“The fact that a large segment in the micro and small industries sector does not have access to formal credit provides a window of opportunity for the NBFCs to design suitable innovative products,” he said.

2. Micro Finance Institutions

NBFC-MFIs provide access to basic financial services such as loans; savings, money transfer services, micro-insurance etc. to poor villagers and attempt to fill the void left between the mainstream commercial banks and money lenders.

Over the last few years NBFC-MFIs have emerged as fast growing enablers in providing the financial services to the poor villagers by providing capital inputs to poor which generates self-employment, and thereby promotes inclusive growth.

3. Monetisation of Gold

Gold loan NBFCs provide loans against security of gold jewellery. Although banks are also involved in gold loan business, NBFCs’ gold loans witnessed phenomenal growth due to their customer friendly approaches like simplified sanction procedures, quick loan disbursement etc.

Branches of gold loan NBFCs increased significantly during the last couple of years mostly housed at semi-urban and rural centres of the country.

4. Second Hand Vehicle Financing

Apart from providing loan against property, NBFCs also engage in financing used/ second hand vehicles, reconditioned vehicle, three-wheelers, construction equipment besides secured/unsecured working capital financing etc.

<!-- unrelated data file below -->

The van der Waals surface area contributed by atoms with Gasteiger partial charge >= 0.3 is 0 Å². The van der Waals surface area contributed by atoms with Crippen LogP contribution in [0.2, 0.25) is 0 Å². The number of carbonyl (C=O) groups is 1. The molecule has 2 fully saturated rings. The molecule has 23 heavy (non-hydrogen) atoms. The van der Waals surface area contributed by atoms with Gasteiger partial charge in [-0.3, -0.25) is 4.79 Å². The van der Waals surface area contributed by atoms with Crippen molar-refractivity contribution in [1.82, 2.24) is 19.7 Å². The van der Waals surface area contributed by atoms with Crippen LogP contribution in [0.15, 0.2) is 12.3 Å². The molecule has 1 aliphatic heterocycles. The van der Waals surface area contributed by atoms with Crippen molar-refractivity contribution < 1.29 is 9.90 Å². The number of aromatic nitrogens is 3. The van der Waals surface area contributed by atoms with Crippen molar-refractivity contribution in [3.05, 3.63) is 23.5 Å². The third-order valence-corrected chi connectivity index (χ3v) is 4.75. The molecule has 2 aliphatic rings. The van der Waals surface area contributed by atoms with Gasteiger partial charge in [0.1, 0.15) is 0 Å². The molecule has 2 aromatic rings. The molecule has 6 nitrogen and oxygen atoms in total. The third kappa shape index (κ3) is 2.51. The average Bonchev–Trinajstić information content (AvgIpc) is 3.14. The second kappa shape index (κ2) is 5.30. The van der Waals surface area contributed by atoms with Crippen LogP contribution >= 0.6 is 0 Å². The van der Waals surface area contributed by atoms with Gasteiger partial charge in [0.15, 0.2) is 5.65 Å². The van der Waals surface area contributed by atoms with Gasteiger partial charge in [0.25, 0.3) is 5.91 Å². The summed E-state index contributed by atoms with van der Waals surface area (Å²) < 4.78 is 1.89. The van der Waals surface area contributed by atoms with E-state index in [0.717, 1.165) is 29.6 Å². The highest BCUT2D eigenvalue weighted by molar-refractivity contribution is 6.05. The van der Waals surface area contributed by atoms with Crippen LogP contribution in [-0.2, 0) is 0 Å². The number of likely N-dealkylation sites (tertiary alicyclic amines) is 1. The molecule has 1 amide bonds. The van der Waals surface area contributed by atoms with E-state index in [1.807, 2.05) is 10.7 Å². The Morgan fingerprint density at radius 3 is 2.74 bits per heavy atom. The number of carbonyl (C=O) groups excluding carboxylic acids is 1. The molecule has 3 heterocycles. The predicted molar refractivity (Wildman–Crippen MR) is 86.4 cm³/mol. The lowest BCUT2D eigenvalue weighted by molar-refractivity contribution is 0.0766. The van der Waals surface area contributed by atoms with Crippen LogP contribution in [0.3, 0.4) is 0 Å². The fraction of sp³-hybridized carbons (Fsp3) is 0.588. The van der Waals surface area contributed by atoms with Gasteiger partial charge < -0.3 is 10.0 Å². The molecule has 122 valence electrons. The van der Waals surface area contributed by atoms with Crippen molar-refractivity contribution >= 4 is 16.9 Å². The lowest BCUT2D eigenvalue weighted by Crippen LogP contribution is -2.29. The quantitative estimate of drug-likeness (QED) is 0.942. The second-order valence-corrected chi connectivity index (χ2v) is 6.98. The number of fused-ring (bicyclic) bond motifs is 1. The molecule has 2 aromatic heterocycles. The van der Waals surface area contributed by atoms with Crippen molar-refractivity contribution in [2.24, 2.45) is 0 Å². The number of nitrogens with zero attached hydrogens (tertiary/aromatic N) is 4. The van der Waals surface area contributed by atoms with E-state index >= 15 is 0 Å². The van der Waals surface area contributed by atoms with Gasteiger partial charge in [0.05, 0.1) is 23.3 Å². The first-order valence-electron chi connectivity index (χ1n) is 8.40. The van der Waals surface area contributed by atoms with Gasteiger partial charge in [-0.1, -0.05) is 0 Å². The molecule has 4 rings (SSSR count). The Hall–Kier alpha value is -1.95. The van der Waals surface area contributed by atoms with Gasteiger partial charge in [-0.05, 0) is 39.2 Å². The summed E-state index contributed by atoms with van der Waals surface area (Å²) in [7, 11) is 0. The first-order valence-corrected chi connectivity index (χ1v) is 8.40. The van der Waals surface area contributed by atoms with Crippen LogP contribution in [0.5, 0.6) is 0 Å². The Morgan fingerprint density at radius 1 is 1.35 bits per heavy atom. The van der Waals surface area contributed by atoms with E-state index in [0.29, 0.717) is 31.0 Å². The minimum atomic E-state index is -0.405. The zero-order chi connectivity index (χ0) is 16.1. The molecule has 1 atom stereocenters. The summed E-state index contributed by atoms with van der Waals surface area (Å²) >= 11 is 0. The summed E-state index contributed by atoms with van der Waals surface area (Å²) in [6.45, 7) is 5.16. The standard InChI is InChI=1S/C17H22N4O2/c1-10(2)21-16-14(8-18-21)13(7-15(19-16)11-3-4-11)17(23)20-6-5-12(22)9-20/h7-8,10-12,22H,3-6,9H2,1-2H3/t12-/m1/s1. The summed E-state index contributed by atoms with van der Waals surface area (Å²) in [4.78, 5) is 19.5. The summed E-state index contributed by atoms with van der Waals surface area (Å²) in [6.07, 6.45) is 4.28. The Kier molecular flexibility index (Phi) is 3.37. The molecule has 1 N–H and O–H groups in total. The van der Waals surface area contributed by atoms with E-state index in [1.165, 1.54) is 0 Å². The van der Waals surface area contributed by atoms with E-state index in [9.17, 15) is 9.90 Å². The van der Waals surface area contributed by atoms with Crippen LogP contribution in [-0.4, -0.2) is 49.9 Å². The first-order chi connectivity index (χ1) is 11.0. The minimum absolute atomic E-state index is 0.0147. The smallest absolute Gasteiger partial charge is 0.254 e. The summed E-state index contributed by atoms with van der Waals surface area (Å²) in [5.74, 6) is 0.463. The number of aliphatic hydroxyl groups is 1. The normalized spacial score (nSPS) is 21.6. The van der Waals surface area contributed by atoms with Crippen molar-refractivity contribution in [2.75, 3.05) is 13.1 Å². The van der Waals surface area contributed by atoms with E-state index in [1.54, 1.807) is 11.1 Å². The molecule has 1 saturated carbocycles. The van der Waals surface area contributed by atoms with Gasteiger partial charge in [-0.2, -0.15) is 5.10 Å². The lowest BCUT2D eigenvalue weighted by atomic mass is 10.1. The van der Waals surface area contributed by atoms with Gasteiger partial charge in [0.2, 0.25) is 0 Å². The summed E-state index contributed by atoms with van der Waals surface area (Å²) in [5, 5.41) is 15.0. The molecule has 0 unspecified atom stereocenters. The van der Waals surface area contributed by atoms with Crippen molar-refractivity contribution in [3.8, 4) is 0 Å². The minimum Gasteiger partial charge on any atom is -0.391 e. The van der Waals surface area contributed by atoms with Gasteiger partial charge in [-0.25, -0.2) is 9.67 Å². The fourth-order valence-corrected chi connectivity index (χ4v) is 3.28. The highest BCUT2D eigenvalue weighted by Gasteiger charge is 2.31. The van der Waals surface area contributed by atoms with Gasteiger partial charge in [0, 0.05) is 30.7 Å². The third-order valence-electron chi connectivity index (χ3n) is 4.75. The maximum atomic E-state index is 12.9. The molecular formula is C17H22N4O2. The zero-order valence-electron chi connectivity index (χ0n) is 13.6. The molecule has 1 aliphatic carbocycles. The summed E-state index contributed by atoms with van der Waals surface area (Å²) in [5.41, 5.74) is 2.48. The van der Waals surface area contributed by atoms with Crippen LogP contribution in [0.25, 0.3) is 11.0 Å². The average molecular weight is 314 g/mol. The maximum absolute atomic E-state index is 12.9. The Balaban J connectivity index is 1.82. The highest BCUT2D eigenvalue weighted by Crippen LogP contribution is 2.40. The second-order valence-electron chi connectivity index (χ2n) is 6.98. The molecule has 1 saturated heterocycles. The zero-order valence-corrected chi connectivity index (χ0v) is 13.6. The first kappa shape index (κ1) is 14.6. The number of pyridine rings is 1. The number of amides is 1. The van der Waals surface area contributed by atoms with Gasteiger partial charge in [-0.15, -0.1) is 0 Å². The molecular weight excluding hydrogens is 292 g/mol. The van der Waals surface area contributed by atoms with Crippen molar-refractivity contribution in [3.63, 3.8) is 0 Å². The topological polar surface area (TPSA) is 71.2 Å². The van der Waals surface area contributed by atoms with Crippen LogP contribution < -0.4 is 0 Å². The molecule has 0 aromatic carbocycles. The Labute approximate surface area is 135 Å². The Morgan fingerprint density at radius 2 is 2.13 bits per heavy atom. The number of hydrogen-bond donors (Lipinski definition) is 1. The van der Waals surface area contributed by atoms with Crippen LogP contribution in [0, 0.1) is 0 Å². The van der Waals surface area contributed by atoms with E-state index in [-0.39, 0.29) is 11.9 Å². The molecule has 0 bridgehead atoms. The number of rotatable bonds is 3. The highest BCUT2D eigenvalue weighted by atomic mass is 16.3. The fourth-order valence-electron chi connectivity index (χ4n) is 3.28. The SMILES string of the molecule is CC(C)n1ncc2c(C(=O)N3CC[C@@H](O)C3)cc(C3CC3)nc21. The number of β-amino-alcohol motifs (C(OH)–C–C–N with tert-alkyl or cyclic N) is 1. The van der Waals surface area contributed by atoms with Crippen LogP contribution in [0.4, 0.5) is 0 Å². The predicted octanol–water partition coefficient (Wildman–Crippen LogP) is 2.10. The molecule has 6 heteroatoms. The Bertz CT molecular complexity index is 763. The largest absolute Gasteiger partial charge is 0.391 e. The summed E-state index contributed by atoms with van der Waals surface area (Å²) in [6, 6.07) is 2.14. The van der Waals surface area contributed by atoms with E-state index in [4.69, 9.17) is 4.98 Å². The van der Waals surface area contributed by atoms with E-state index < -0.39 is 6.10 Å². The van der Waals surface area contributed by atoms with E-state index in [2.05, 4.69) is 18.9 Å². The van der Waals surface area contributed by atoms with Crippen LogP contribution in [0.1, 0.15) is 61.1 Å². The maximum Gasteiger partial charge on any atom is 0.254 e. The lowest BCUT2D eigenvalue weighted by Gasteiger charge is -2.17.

Incidentally, in India except NBFCs no other financial sector player finance second hand vehicles; which are very popular with road transport operators essentially in the self-employed segment.

5. Affordable Housing

Another area where NBFCs are participating in the inclusive growth agenda is affordable housing. Large NBFCs are setting up units to extend small-ticket loans to home buyers targeting low-income customers across the country.  Firms are offering loans of Rs. 2-6 lakh to borrowers with monthly income of Rs 6000 – 12000 who find it difficult to borrow from the commercial banks.  Firms offer easier know-your customer (KYC) norms such as relaxation in documentation requirements to facilitate easy access to low-income borrowers. The trends in housing loans provided by the Housing Finance NBFCs are furnished below.